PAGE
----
When Should Older Adults Stop Driving?
Have you ever seen an elderly person drive below the speed limit, swerve between lanes, or even cause a near collision? “This person should not be on the roads!” you might exclaim to yourself, or wonder why their family is still letting them drive. But when that older driver is a parent, grandparent, or other relative, taking away the keys can be emotional and challenging.
By itself, old age isn’t a reason for taking away someone’s keys. In fact, older drivers tend to be safer drivers than most other age groups. According to the National Highway Traffic Safety Association, older drivers actually cause fewer deaths than drivers of any other group. They are also more likely to practice safe driving habits, like wearing a seat-belt and obeying the speed limit. As these statistics show, advanced age does not inherently mean dangerous driving.
Driving Issues for Older Adults
However, some of the natural side effects of aging can have an impact on a person’s driving ability. These include:
- Vision difficulty
- Hearing difficulty
- Slowed reflexes
- Reduced coordination
- Joint pain
- Mental changes
- Other health conditions, like dementia or Parkinson’s Disease
When a driver, regardless of age, begins to experience any of these issues, they might be dangerous on the roads. For example, a driver with a hearing issue might fail to get out of the way of an ambulance. Or, a driver with joint pain in their neck might not be able to fully look in both directions for oncoming traffic. If someone is suffering from memory loss due to aging or dementia, they might get lost while driving, or forget to use their turn signal or lights. In the best case scenario, an older driver might be bothersome to other drivers on the roads. At worst, they could cause a serious accident, or hit a pedestrian or bicyclist.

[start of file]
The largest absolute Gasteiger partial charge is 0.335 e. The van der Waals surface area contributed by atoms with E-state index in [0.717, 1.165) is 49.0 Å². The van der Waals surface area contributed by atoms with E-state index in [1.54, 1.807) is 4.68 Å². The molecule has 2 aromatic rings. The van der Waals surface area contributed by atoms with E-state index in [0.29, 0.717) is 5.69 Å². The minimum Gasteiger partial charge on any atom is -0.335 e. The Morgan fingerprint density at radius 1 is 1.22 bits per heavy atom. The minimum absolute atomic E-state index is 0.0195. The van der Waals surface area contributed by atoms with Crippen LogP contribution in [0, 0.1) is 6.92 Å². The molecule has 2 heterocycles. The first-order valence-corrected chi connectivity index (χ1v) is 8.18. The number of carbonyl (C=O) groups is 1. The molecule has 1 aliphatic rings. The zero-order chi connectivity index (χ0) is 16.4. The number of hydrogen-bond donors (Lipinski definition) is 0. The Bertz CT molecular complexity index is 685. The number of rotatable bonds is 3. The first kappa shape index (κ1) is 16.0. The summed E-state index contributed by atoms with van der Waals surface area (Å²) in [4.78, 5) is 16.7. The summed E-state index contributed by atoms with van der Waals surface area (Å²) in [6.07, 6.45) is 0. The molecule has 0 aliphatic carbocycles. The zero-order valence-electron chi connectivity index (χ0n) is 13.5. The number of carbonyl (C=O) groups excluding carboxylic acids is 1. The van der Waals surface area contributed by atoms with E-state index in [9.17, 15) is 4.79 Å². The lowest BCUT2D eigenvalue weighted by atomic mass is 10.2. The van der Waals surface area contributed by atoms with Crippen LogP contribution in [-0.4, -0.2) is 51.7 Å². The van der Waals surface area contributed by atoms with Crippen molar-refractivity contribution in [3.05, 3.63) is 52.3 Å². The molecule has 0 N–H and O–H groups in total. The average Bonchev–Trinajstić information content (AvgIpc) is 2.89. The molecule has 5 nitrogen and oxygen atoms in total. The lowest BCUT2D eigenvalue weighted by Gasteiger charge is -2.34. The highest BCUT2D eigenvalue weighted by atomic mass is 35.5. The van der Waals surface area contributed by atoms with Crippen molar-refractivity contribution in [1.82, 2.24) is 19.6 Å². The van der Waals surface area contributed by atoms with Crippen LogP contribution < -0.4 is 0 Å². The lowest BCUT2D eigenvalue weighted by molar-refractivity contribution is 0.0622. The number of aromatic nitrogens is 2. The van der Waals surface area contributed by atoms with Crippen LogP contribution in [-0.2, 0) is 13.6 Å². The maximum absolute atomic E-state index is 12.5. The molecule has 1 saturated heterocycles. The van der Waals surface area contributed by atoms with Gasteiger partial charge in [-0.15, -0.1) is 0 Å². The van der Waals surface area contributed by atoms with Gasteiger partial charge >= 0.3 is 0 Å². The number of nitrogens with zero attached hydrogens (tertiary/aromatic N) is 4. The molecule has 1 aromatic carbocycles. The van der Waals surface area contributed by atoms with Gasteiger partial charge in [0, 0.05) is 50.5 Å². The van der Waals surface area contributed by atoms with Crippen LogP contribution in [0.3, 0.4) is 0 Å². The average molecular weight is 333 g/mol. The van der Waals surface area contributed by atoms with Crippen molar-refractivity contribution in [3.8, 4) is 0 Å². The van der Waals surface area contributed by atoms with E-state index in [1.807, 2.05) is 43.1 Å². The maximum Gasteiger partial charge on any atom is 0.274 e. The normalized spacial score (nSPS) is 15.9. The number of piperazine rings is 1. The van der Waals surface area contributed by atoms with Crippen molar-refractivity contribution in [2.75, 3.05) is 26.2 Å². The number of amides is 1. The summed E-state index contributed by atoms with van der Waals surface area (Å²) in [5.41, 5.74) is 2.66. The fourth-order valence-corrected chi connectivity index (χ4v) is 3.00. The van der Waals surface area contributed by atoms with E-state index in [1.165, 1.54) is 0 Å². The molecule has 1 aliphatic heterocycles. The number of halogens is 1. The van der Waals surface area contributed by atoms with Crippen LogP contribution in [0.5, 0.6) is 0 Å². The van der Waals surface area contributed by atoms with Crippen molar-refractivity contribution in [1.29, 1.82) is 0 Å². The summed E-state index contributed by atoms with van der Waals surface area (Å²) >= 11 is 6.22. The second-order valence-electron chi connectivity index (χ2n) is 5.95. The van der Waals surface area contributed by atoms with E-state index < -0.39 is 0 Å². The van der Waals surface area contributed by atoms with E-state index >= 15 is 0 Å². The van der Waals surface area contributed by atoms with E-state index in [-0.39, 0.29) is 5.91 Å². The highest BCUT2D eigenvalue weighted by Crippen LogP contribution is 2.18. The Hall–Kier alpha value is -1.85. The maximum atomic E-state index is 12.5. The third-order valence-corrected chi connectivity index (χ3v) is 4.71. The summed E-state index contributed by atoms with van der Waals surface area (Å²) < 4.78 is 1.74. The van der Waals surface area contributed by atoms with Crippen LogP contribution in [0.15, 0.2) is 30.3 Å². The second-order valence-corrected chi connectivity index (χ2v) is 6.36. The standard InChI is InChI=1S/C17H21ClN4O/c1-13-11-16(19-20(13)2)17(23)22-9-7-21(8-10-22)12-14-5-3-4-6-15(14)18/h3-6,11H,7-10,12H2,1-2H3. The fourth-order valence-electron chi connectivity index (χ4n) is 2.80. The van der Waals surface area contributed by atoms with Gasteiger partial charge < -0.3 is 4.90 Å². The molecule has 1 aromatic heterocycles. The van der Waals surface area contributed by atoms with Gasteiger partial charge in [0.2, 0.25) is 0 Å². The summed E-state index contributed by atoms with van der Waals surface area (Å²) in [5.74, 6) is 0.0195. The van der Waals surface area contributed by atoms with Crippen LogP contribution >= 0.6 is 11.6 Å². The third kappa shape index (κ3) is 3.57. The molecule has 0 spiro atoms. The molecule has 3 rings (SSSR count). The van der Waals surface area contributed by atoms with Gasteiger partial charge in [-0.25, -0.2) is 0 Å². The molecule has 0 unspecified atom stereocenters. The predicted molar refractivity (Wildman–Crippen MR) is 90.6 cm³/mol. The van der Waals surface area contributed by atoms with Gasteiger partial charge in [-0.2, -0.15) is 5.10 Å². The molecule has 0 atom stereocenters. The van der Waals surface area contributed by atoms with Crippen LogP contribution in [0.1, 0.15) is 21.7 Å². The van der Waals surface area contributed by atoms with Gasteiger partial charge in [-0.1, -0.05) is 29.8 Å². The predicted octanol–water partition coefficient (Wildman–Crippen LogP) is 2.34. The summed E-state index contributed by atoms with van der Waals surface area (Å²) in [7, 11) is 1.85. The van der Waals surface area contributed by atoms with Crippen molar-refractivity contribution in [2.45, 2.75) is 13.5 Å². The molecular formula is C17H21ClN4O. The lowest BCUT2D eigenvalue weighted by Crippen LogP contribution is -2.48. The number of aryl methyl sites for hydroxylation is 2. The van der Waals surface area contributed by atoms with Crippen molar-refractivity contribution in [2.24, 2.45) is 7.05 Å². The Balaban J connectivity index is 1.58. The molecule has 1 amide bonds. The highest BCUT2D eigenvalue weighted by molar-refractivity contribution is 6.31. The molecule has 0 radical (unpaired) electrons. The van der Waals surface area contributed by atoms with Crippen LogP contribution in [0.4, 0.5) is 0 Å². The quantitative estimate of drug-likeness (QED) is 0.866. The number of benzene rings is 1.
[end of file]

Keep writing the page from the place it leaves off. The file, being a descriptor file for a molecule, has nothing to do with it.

Older drivers can also be a danger to themselves: drivers over the age of 80 have a higher crash death rate than any other group, with the exception of teenagers. Additionally, older adults are more likely than other age groups to sustain serious injuries in an accident, since their bodies are older and frailer.
Talk It Out
If you have an elderly relative who is exhibiting dangerous or impaired driving behavior, it’s critical that you talk to them about the next steps. Ask if they would be willing to give up driving, and come up with other options, like public buses, Uber, or a transportation program through a local religious center or other organization.
In some situations, an older relative may not want to give up their driving abilities. In this case, consider getting the second option of a physician, eye doctor, or even a family attorney. If the situation becomes desperate, family members can take the keys away. When dealing with an older driver who is reluctant to give up their car, though, remember that for them, driving can be a big source of independence and dignity. Keep this in mind, and remind them that giving up driving will be best for everyone.
The attorneys at Perenich, Caulfield, Avril & Noyes represent those involved in car accidents, motorcycle accidents, bicycle accidents, pedestrian accidents, and other types of personal injury matters. Our firm is one of the oldest personal injury law firms in Tampa Bay. There are no attorneys’ fees or costs unless we prevail for you. Call our office 24 hours a day at 727-796-8282 or simply click here to schedule a free case consultation.